I can't even begin to comprehend the horror and disbelief. I just can't process the emotions of being glad they're alive, hoping that they recover from the hell of the last decade, frustration at a city's law enforcement who seems more concerned about generating city revenue than protecting vulnerable people. A couple years ago we found out 12 women were rotting in someone's house, this year it's three women being imprisoned in someone's basement for ten years. What the hell. And it seems like the neighbors did call the police but nothing was really ever done. This makes me so angry.

And then I wonder how many other situations are like this, and how many other times we've called the police and nothing's been done. I can think of at least two times when this has happened in my world, and then that other time when that girl's body was dumped on the side of the highway and the cops couldn't get bothered to look.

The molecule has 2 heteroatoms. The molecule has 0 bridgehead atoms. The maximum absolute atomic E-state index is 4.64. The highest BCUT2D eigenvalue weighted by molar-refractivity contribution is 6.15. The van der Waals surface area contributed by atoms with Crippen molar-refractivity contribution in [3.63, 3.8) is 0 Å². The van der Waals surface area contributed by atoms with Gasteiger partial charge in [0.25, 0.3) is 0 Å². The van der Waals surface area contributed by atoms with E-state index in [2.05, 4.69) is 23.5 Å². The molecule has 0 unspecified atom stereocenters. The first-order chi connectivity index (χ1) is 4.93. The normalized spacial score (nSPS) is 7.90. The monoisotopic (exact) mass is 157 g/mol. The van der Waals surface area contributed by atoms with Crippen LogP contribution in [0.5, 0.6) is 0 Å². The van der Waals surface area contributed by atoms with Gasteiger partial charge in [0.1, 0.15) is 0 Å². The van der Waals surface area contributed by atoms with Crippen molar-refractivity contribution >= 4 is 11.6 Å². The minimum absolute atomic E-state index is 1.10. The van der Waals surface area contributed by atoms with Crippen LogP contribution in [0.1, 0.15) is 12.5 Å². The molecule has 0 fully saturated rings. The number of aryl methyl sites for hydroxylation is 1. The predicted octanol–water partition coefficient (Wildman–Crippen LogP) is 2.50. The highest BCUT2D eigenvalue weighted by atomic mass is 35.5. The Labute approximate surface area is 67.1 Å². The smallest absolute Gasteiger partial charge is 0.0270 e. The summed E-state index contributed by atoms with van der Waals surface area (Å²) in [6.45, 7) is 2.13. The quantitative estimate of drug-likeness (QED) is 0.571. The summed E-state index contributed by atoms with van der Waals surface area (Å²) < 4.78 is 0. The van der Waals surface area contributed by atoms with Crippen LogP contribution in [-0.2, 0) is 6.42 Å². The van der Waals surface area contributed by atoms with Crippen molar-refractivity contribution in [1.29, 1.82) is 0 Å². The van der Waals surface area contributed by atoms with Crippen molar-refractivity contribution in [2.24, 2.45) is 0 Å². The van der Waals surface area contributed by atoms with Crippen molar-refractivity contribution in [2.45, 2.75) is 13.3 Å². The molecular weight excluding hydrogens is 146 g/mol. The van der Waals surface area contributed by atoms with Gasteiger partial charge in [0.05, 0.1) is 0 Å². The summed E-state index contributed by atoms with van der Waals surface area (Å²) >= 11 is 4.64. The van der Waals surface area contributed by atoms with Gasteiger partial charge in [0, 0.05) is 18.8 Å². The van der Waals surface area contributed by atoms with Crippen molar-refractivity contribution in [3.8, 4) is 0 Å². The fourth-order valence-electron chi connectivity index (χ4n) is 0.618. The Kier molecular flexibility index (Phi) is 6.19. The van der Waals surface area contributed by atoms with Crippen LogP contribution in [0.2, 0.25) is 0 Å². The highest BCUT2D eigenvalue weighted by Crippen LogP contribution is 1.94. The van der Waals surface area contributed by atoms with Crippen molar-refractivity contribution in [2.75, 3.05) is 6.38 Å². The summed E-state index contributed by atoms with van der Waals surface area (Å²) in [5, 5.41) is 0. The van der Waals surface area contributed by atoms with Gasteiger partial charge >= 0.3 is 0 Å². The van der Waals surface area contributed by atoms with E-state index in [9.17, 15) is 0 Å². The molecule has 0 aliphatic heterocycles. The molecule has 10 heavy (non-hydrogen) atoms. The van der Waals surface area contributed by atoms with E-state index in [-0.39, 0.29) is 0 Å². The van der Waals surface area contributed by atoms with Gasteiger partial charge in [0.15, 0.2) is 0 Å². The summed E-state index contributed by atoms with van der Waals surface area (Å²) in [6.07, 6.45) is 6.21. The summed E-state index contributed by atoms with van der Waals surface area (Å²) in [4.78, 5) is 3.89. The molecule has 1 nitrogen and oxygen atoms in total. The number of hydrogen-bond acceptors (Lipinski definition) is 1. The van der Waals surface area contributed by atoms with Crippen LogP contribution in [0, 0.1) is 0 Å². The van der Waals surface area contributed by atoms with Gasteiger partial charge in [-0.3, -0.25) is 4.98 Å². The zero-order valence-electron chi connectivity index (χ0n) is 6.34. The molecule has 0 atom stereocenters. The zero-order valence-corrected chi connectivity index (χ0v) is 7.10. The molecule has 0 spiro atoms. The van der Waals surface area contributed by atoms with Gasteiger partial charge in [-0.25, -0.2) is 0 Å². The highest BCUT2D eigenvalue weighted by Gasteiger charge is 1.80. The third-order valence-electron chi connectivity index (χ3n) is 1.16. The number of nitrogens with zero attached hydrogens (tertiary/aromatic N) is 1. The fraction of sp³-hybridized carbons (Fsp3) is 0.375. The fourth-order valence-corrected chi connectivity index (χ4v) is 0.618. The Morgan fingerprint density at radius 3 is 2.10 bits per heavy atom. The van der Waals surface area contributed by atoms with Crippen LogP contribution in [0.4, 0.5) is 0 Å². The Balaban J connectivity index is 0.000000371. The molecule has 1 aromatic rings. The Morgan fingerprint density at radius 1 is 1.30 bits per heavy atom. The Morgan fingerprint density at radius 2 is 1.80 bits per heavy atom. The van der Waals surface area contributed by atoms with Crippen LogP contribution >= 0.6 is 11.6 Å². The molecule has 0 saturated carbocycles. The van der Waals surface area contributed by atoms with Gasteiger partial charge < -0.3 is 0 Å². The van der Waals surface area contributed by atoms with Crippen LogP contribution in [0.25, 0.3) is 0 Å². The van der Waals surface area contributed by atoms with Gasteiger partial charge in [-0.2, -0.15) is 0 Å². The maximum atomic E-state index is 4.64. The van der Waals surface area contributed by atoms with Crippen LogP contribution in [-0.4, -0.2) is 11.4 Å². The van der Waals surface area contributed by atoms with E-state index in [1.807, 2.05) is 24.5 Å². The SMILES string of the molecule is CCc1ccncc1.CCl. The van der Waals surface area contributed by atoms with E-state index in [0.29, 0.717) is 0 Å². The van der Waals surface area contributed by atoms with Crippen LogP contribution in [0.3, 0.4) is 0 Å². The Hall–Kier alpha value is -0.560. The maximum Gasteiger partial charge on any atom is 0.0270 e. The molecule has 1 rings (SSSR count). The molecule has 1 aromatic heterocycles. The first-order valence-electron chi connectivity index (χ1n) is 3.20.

We live in a city where human life is devalued, where the response time and whether or not you're taken seriously when you call for help depends on which neighborhood you're in, where new developments are built downtown while neglected neighborhoods continue to deteriorate because they're not gentrified, where police fire 137 shots at an unarmed car, where people would rather talk about condos than schools, where we close schools and build more prisons, where bike lanes are more important than safe places for kids to play, where women go missing all the time, where rape is a regular thing, where the infant mortality rates across the street from said hospital are comparable to third-world countries. I could go on here, but it makes me sick to think about.

I am happy for these girls, I am happy to see people come together to rejoice that what's lost is found, but this place, I can't even describe how I feel.

Monday, May 6, 2013

the tyranny of the bubble